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Kansas City Meteorologist Gary Lezak Says This Awful Winter May Mean A Less-Awful Summer

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Gary Lezak
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41 Action News Chief Meteorologist measures the snow with his dog Sunny.

Meteorologist Gary Lezak won’t quite say that the groundhog is full of it. But more than a month ago, Punxsutawney Phil did not see his shadow, meaning that we’d have an early spring.

"The groundhog made a big mistake this year. He thought winter was over," Lezak says.

The good news is that Lezak doesn't think the Kansas City Metro will see snow on the day of the Royals' home opener, which is March 28.

The bad news is that the area is locked into a weather cycle that could keep Kansas Citians pretty chilly most likely into May, and it’ll be a cooler summer as well.

Fortunately, the Chief Meteorologist of 41 Action News has a more reliable method for predicting weather than looking for his shadow.

"We use my Cycling Pattern Hypothesis," he says.

When this model accurately predicted Tropical Storm Gordon in September, it scored Lezak an invitation to the Meteorological Technology World Expo in Geneva, Switzerland, in June.

It sounds simple — and he’s used it since 1987 — but it’s still a big deal.

Here’s how it works: Weather patterns set up in October or November then cycle back every seven weeks for a year.

"So the storm we just had will be back around April 20," Lezak says. "We're not going to break out of this pattern. The pattern will continue right on into the summer and early next fall until the new pattern sets up."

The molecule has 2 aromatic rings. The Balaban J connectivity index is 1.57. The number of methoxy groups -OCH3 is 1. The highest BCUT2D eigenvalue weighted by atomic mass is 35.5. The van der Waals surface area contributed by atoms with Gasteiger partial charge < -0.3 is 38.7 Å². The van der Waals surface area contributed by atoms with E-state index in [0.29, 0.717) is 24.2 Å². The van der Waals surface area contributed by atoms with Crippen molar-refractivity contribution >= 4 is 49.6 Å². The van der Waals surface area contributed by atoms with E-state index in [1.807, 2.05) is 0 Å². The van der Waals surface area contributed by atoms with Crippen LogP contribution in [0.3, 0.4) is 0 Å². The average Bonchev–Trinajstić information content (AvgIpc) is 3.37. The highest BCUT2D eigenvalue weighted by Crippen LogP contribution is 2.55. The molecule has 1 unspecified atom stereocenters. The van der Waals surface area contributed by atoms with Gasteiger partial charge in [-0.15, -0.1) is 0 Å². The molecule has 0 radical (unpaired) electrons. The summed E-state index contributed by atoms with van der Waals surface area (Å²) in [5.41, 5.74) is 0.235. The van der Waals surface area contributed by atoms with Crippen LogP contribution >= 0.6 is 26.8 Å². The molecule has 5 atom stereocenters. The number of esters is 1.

Despite word on the street, this winter has not been the worst ever. Lezak says the record for snowfall goes to the winter of 1911-1912, which saw nearly 68 inches of snow. This year, the metro has had only 29 inches so far, though that has been spread over 40 days of snowstorms.

"I would say there have been worse winters, but here's a stat for you, one thing that has never happened before," he says. "From November 1 through February, for the first time in Kansas City history, we did not hit 65 degrees once."

Normally Kansas City sees about nine winter days of 65-degree weather.

One more thing.

"There's not gonna be a spring this year," Lezak says. Then he quickly adds: "I’m just kidding."

Gary Lezak spoke to KCUR on Tuesday's edition of Central Standard. Listen to the full conversation here.

Follow KCUR contributor Anne Kniggendorf on Twitter, @annekniggendorf.

Anne Kniggendorf is a staff writer/editor at the Kansas City Public Library and freelance contributor to KCUR. Follow her on Twitter, @annekniggendorf.
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